Eumycetoma; melanoid; mycetoma
Pseudallescheria boydii has long been known to cause white grain mycetoma in immunocompetent humans, but it has recently emerged as an opportunistic pathogen of humans, causing potentially fatal invasive infections in immunocompromised individuals and evacuees of natural disasters, such as tsunamis and hurricanes. The diagnosis of P. boydii is problematic since it exhibits morphological characteristics similar to those of other hyaline fungi that cause infectious diseases, such as Aspergillus fumigatus and Scedosporium prolificans. This paper describes the development of immunoglobulin M (IgM) and IgG1 κ-light chain monoclonal antibodies (MAbs) specific to P. boydii and certain closely related fungi. The MAbs bind to an immunodominant carbohydrate epitope on an extracellular 120-kDa antigen present in the spore and hyphal cell walls of P. boydii and Scedosporium apiospermum. The MAbs do not react with S. prolificans, Scedosporium dehoogii, or a large number of clinically relevant fungi, including A. fumigatus, Candida albicans, Cryptococcus neoformans, Fusarium solani, and Rhizopus oryzae. The MAbs were used in immunofluorescence and double-antibody sandwich enzyme-linked immunosorbent assays (DAS-ELISAs) to accurately differentiate P. boydii from other infectious fungi and to track the pathogen in environmental samples. Specificity of the DAS-ELISA was confirmed by sequencing of the internally transcribed spacer 1 (ITS1)-5.8S-ITS2 rRNA-encoding regions of environmental isolates.
Mycetoma a worldwide disease frequently occurs in the tropics with the highest prevalence being in Africa. Madurella mycetomatis is the main causative organism of human eumycetoma in Sudan. The legs and feet were commonly the sites of the infection. A 22-year-old lady was presented with painful abdominal swelling around a previous caesarian section scar. A provisional diagnosis of obstructed incisional hernia was put. Histopathological examination revealed macroscopically four masses of soft tissue. Microscopic sections showed grains of Madurella mycetomatis.
Renal transplant recipients are at high risk of developing multiple infections, often concomitantly because of their immunocompromised status. Post renal transplant infections are often elusive and require extensive evaluation for proper diagnosis and treatment. A high index of suspicion is required and an attempt should be made to confirm the microbiological diagnosis from each site involved to rule out multiple infections.
We report a 50-year-old female, a renal allograft recipient who presented with left hemiplegia, esophageal ulcers and fever 3 months after her transplant. Esophageal biopsy revealed Cytomegalovirus (CMV) inclusions and the whole blood quantitative CMV polymerase chain reaction (PCR) was positive. Neuroimaging showed a brain abscess, stereotactic biopsy from which revealed Scedosporium apiospermum on fungal culture. Her tacrolimus and mycophenolate were stopped and she was managed with intravenous ganciclovir and voriconazole. With these measures, she showed marked improvement in her general and neurological condition. Two months later, she developed recurrence of fever with dry cough. Radiological investigation revealed a cavitating lung lesion, a needle aspiration from which demonstrated acid-fast bacilli. She was started on antituberculous treatment. With these measures, she recovered completely and maintained good graft function despite being on only prednisolone 10 mg once a day.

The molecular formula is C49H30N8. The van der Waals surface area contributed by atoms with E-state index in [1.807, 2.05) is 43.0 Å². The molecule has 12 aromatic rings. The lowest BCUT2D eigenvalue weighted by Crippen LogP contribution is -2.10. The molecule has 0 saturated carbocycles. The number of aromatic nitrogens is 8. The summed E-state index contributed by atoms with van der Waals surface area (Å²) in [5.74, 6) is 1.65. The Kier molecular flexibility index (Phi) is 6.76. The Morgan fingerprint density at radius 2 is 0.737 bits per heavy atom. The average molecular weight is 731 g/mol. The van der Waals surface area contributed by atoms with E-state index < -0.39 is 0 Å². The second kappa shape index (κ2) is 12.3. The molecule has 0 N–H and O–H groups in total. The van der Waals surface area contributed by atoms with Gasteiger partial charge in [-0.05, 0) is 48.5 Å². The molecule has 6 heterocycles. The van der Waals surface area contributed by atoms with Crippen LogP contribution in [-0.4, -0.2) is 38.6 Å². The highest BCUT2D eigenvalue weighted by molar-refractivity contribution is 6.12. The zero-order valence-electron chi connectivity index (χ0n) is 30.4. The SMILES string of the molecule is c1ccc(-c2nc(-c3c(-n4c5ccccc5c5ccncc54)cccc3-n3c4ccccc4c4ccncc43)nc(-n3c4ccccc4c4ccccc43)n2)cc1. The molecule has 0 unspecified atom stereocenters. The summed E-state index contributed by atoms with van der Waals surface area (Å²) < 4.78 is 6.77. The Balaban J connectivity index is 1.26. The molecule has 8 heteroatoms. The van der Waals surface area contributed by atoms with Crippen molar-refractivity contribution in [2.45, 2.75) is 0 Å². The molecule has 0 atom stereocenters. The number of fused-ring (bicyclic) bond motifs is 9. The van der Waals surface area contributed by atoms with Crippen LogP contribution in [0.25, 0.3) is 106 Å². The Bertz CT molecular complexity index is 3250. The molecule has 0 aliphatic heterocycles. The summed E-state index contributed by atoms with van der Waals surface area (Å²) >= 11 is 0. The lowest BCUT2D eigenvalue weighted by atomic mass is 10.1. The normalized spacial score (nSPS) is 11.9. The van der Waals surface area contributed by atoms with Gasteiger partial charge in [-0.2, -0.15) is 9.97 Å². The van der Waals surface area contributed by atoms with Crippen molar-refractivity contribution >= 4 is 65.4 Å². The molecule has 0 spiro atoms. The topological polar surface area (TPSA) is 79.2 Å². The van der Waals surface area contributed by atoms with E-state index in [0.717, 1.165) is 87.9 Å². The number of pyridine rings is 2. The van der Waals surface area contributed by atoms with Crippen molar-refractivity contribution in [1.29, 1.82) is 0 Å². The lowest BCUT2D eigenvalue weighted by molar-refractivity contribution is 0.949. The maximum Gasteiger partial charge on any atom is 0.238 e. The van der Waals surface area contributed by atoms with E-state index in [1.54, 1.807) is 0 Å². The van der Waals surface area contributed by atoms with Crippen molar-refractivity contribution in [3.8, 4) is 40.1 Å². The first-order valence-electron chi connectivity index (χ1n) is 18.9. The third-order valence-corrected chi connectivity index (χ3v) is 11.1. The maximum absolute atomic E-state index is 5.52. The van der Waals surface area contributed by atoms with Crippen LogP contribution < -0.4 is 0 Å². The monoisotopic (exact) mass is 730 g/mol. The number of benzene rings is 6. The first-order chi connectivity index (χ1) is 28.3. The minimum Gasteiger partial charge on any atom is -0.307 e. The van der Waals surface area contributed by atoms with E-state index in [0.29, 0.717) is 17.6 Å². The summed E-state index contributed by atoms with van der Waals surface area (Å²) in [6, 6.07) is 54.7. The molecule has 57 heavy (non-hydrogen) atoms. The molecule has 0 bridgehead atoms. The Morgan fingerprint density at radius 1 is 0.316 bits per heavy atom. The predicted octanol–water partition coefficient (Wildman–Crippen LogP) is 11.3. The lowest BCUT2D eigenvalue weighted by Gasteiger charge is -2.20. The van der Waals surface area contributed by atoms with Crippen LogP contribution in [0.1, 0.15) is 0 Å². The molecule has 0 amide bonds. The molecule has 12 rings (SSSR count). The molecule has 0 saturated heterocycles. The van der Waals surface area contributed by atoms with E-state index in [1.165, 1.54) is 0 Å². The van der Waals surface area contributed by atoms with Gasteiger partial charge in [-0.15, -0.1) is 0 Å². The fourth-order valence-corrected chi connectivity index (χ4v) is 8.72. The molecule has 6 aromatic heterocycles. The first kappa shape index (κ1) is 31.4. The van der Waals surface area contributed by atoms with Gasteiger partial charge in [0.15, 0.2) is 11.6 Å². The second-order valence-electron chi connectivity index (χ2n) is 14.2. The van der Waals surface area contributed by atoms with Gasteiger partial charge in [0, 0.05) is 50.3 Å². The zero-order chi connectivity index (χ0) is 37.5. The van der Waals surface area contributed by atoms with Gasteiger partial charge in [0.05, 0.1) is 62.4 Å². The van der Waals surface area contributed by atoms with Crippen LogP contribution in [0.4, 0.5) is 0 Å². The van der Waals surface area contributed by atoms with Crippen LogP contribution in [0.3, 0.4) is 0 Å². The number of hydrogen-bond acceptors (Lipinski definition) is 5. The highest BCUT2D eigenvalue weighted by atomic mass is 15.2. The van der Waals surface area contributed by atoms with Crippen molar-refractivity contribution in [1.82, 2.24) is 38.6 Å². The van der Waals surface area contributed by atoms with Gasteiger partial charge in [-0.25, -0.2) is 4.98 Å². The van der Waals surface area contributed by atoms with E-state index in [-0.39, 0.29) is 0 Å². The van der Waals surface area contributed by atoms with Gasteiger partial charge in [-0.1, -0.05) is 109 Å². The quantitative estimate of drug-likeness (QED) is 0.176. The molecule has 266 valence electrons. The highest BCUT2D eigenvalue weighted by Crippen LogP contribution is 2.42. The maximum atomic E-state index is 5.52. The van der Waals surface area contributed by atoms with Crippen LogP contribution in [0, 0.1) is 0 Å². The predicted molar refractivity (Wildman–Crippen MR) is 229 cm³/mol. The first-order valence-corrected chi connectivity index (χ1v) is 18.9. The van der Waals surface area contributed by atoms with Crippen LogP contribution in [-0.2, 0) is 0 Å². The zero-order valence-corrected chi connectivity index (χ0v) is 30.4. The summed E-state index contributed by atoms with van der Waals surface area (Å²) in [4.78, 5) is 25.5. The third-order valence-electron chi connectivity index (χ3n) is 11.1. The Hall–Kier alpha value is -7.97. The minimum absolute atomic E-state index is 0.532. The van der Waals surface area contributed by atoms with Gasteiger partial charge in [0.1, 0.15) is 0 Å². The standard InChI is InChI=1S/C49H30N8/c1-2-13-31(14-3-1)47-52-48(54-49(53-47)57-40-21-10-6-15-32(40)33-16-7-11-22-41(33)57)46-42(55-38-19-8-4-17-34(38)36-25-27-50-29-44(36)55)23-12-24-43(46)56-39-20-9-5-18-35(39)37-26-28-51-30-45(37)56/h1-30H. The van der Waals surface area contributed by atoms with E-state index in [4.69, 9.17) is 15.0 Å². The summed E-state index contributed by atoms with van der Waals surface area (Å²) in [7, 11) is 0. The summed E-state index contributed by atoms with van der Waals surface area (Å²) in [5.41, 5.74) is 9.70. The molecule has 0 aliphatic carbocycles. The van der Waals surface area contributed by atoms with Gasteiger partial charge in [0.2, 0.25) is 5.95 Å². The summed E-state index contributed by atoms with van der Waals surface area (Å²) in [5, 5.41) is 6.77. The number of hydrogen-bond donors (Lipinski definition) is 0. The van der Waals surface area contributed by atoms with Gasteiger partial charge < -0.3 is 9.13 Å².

Although CMV disease is not uncommon in the first three months post transplant, Scedosporium is a rare cause of brain abscess. On the other hand, tuberculosis is common in transplant recipients, especially in developing countries, like India. However, this is the first case report of occurrence of these three infections in the same patient, demonstrating the importance of a good microbiological work-up from each site involved in immunosuppressed subjects.
Cytomegalovirus; Scedosporium apiospermum; Renal transplant; Brain abscess; Post transplant tuberculosis
Scedosporium apiospermum is part of the Pseudallescheria-Scedosporium complex. Peptidorhamnomannans (PRMs) are cell wall glycopeptides present in some fungi, and their structures have been characterized in S. apiospermum, S. prolificans and Sporothrix schenckii. Prior work shows that PRMs can interact with host cells and that the glycopeptides are antigenic. In the present study, three monoclonal antibodies (mAbs, IgG1) to S. apiospermum derived PRM were generated and their effects on S. apiospermum were examined in vitro and in vivo. The mAbs recognized a carbohydrate epitope on PRM. In culture, addition of the PRM mAbs increased S. apiospermum conidia germination and reduced conidial phagocytosis by J774.16 macrophages. In a murine infection model, mice treated with antibodies to PRM died prior to control animals. Thus, PRM is involved in morphogenesis and the binding of this glycopeptide by mAbs enhanced the virulence of the fungus. Further insights into the effects of these glycopeptides on the pathobiology of S. apiospermum may lead to new avenues for preventing and treating scedosporiosis.